"While teaching it, some of us have tried to give students the tools that would enable them to analyse why we’ve reached this environmental crisis. It’s important for them to do individual acts like switching off the lights, but we help them make the connections between climate change and economic and political policies. They realise then that the issues are far larger and can only be tackled by collective mobilisation. This is why students have begun talking to others who are fighting `developmental’ projects that displace Adivasis and raise carbon emissions, for instance. They also realise that global entities are responsible for the crisis, hence the resistance to them has to be global," she said.
There is an international dimension to the students’ increased involvement too, finds Adve. Greta Thunberg’s arrival on the scene in 2018 catalysed the setting up of groups such as Fridays For Future (FFF) and Extinction Rebellion (XR) in India. "These groups got out on the streets to protest," pointed out Adve. "They had monthly strike actions, even protested in front of ministry offices."
After Disha Ravi’s arrest, suddenly all this seems dangerous. Adve has found students withdrawing from WhatsApp groups comprising environment activists.
The 4 February FIR filed by the Delhi Police about the "toolkit" tweeted by Thunberg in favour of the farmers’ agitation, is against unnamed persons. If they come to be named in it for their participation in social media activity, students fear arrest of course, but also the effect on their chances of getting scholarships, admission to foreign universities and jobs.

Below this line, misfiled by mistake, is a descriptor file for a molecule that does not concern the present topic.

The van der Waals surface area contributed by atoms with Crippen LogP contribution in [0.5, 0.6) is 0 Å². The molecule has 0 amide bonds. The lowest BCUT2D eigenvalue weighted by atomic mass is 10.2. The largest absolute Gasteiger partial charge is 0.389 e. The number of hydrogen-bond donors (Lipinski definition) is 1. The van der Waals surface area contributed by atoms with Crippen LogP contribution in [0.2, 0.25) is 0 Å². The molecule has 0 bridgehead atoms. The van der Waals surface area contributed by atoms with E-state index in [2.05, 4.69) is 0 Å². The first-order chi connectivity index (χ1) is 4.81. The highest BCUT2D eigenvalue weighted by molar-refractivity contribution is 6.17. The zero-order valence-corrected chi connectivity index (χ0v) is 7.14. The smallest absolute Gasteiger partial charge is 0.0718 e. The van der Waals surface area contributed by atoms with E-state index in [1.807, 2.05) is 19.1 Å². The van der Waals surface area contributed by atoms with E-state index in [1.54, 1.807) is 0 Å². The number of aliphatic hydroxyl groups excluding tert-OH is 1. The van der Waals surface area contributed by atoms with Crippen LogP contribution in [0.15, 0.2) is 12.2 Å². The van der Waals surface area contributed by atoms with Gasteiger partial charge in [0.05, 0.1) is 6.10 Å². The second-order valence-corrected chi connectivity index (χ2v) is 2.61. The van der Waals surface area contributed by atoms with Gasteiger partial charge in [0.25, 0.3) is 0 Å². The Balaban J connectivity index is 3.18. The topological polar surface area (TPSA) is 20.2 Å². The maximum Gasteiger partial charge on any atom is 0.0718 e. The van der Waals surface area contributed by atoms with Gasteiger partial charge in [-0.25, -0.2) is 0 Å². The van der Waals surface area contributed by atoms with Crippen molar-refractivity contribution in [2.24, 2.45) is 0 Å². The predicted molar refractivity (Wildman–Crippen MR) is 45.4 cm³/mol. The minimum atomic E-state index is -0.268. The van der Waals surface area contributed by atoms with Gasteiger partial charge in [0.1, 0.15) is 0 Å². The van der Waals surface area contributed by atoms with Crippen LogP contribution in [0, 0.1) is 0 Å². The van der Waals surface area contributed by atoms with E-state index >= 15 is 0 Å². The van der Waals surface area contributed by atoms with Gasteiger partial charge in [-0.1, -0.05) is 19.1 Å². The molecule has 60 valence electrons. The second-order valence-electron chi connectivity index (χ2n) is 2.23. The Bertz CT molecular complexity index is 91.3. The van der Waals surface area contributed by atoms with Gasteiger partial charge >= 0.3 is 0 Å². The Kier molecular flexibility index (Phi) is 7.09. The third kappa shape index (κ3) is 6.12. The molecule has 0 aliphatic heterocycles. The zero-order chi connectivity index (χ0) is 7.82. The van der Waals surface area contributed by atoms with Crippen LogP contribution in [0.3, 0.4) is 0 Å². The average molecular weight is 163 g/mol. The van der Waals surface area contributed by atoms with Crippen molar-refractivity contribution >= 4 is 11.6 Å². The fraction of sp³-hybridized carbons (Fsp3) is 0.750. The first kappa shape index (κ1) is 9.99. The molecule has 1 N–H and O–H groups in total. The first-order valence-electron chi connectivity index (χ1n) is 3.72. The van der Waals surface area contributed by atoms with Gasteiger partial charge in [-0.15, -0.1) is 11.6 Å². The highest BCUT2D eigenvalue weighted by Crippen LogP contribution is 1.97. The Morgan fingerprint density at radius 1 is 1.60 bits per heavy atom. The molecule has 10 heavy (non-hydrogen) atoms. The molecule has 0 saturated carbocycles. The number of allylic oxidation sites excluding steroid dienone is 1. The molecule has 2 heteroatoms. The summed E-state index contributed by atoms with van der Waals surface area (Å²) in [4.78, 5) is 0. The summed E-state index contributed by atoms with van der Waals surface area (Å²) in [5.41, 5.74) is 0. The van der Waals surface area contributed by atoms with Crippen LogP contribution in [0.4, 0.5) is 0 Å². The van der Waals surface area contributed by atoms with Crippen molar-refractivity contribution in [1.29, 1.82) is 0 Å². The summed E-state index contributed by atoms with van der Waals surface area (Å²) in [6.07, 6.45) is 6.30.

All this is apart from parents’ anxieties and pressure on younger students not to speak up.
"Some of the more active ones have started seeking legal advice. The worst thing is that there’s no way of telling them they are going to be safe," said Baviskar. "We saw what happened to students who were active in the anti-CAA movement. With the farmers’ movement showing no signs of weakening, the government is only likely to get more vindictive."
Adve sees Disha Ravi’s arrest as a huge setback to the fight for the environment. "Being urban-based, these students were raising urban issues such as tree-cutting, water depletion, unsustainable construction... Their campaigns resonated with people.
"These are young people just beginning to explore the world, full of energy and enthusiasm, keen to make a difference," said Baviskar.
"Now they find that even coming together and exploring ideas and thinking of actions on social media, is going to be punished as being anti-national. This sends a strong signal to their families, who are now asking them to focus only on their studies. If students feel they will get into trouble for voicing their opinions, it has a chilling effect. Self-censorship in a university defeats the very purpose of a university where you are supposed to challenge each other’s views."
Baviskar felt one lesson that students may learn from Disha Ravi’s arrest is that the fight against climate change has to be taken matters as it threatens powerful interests. As the TACC statement on Disha’s arrest said: "Youth-led movements have campaigned against dilutions of the EIA, have spoken out against the destruction of ecosystems, and the expansion of coal use. This is the context in which they are now being targeted."